A Family Limited Partnership (or FLP) is a partnership designed to help pass on business assets and their benefits to future generations. It is usually used by an individual or couple who owns a business and wants to preserve those assets and pass them along to their descendants without having to go through probate or risk them being too heavily taxed.

A Family Limited Partnership is designed to preserve the family’s wealth and provide for tax-free transfer down through children, grandchildren, and so on. Because they will all be members of the partnership and therefore automatically own the real estate or other business property in the family Limited partnership.

FLPs are a way to maintain control over property through several generations and are also widely used in South Carolina to limit the liability of individual partners.

What Is The Spousal Allowance In South Carolina Estate Planning?

The spousal allowance or spousal share is one-third of the other spouse’s estate which the other spouse is broadly legally entitled to upon their death. However, it is not an automatic grant or guarantee that they will receive it.

In South Carolina, if a spouse leaves their other spouse out of the will entirely then that omitted spouse must file with the probate court within eight months after death and request their spousal share. This share can be diminished, however, by gifts recently received, expenses, and other items in the estate.

Therefore, the spousal allowance is not a clear-cut share and can be very complicated to try and get, especially without the help of an experienced South Carolina estate planning attorney.

Would A Significant Inheritance Impact My Loved One’s Disability Benefits Eligibility?

This would depend on the disability and the type of benefits at stake. Some disability benefits are based on the disability of a person and not their needs. In this case, they are entitled to their disability benefits no matter what other assets they have.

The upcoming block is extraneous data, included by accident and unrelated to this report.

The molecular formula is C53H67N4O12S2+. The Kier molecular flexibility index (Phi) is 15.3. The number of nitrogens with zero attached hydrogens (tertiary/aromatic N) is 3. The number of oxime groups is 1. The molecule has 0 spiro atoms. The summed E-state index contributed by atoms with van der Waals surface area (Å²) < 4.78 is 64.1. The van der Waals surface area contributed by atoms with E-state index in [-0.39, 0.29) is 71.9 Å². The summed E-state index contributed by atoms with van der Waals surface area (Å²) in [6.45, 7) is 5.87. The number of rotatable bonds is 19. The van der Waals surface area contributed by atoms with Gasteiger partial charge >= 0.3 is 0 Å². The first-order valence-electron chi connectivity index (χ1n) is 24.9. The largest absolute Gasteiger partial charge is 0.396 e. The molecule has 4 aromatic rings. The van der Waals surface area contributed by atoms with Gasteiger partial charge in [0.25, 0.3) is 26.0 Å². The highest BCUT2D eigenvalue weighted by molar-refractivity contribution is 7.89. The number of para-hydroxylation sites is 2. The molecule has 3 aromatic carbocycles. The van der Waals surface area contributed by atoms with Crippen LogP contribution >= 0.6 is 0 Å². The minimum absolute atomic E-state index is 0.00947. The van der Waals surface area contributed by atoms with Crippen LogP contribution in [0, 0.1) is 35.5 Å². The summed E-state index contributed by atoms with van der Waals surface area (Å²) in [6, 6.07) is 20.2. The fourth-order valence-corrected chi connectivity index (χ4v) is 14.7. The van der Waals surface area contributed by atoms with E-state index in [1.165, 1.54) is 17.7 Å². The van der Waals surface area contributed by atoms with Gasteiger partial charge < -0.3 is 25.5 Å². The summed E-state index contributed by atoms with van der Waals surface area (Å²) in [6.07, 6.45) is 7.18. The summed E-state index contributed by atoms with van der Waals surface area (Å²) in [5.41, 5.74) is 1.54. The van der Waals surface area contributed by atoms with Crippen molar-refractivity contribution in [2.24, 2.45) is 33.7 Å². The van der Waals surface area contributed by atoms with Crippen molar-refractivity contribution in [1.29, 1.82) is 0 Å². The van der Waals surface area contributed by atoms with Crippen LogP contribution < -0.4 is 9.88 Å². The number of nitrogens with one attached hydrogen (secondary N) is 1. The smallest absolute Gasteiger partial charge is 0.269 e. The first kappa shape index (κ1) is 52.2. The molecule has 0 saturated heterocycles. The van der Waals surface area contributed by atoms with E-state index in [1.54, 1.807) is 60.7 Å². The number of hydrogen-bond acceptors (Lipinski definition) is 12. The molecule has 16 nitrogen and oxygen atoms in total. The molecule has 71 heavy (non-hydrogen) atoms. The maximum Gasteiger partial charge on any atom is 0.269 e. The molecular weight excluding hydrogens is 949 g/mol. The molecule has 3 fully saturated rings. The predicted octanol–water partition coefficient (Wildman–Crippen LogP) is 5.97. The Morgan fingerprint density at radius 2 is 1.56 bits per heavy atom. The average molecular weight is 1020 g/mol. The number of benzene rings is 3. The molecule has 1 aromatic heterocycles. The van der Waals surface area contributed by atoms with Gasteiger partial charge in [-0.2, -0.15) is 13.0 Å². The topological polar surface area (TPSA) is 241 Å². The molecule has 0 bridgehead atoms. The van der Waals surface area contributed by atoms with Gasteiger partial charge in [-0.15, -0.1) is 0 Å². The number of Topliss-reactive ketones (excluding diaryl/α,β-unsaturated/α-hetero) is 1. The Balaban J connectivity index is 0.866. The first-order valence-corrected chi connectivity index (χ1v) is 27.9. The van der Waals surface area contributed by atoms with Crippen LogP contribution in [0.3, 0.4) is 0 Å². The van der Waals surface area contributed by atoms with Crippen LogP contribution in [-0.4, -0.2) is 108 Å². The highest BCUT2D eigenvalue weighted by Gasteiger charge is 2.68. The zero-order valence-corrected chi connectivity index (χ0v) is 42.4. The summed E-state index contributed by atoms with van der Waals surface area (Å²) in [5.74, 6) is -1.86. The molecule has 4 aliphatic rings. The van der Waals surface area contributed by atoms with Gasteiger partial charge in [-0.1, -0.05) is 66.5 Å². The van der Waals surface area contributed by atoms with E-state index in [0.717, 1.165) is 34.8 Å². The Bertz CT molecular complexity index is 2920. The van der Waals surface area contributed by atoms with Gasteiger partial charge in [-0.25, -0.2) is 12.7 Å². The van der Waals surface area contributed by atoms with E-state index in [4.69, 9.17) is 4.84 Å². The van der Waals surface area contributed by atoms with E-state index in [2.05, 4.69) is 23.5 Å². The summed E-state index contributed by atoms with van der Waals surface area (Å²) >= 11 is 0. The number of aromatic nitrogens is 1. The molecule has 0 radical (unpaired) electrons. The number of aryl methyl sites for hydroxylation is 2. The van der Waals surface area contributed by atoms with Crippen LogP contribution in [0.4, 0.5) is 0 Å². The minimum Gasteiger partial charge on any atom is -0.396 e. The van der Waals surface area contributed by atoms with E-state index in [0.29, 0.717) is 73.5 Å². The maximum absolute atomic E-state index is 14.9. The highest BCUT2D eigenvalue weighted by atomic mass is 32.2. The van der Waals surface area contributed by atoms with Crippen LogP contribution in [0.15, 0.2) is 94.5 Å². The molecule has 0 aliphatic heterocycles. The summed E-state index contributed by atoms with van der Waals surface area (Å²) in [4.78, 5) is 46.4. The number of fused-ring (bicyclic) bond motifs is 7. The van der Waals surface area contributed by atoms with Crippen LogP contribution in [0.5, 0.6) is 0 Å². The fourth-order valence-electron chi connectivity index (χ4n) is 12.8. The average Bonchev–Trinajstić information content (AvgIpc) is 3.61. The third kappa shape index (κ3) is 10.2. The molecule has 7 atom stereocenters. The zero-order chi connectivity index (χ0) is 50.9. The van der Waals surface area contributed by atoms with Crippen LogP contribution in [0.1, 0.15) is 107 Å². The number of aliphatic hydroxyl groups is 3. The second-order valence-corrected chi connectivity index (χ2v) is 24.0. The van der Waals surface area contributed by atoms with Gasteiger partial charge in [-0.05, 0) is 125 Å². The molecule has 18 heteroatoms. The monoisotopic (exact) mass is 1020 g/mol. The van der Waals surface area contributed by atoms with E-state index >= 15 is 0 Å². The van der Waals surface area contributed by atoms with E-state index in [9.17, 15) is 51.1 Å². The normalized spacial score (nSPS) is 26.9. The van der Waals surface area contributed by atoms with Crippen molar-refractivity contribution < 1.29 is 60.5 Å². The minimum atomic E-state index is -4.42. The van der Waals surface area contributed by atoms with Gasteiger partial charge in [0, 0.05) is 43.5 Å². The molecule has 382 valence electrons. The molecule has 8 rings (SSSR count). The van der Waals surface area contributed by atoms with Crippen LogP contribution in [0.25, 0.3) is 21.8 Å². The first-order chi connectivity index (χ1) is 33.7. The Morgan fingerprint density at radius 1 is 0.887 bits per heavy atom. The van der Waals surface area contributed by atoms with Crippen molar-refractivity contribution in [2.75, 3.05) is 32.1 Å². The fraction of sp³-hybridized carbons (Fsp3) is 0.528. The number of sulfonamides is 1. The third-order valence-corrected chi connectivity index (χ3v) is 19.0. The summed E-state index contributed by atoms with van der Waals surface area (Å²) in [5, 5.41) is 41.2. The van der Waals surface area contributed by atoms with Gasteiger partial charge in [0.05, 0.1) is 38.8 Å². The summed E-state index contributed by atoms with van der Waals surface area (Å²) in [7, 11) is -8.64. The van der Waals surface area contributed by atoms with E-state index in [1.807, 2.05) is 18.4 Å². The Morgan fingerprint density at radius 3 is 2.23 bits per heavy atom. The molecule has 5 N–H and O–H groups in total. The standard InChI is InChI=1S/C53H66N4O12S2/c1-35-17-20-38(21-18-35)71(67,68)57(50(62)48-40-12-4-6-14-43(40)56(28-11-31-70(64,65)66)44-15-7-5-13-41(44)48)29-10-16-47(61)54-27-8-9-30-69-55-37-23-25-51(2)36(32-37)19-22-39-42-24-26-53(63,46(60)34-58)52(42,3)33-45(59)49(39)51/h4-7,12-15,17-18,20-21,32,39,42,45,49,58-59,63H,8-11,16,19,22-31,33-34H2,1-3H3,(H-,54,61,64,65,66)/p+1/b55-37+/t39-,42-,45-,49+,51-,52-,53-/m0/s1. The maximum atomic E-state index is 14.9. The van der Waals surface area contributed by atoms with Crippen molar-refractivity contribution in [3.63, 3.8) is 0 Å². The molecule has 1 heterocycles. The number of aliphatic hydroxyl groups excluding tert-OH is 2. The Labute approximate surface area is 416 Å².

Other benefits on the other hand, such as entitlements to Medicaid or Supplemental Social Income (SSI), are “need-based” and thus are definitely impacted by the other assets they may possess. These benefits can be discontinued if someone receives a large inheritance.

Though there are ways to put money aside to help such a loved one without endangering their benefits, such as a special needs trust.

These strategies, and more, are all part of every South Carolina estate planning attorney’s toolbox to help ensure your rights, legacy, and will are respected after your death.

For more information on Frequently Asked Questions About Estate Planning, a free initial consultation is your next best step. Get the information and legal answers you are seeking by calling (864) 271-7940 today.

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11 McGee Street
Greenville, SC 29601

Phone: (864) 271-7940
Fax: (864) 370-3413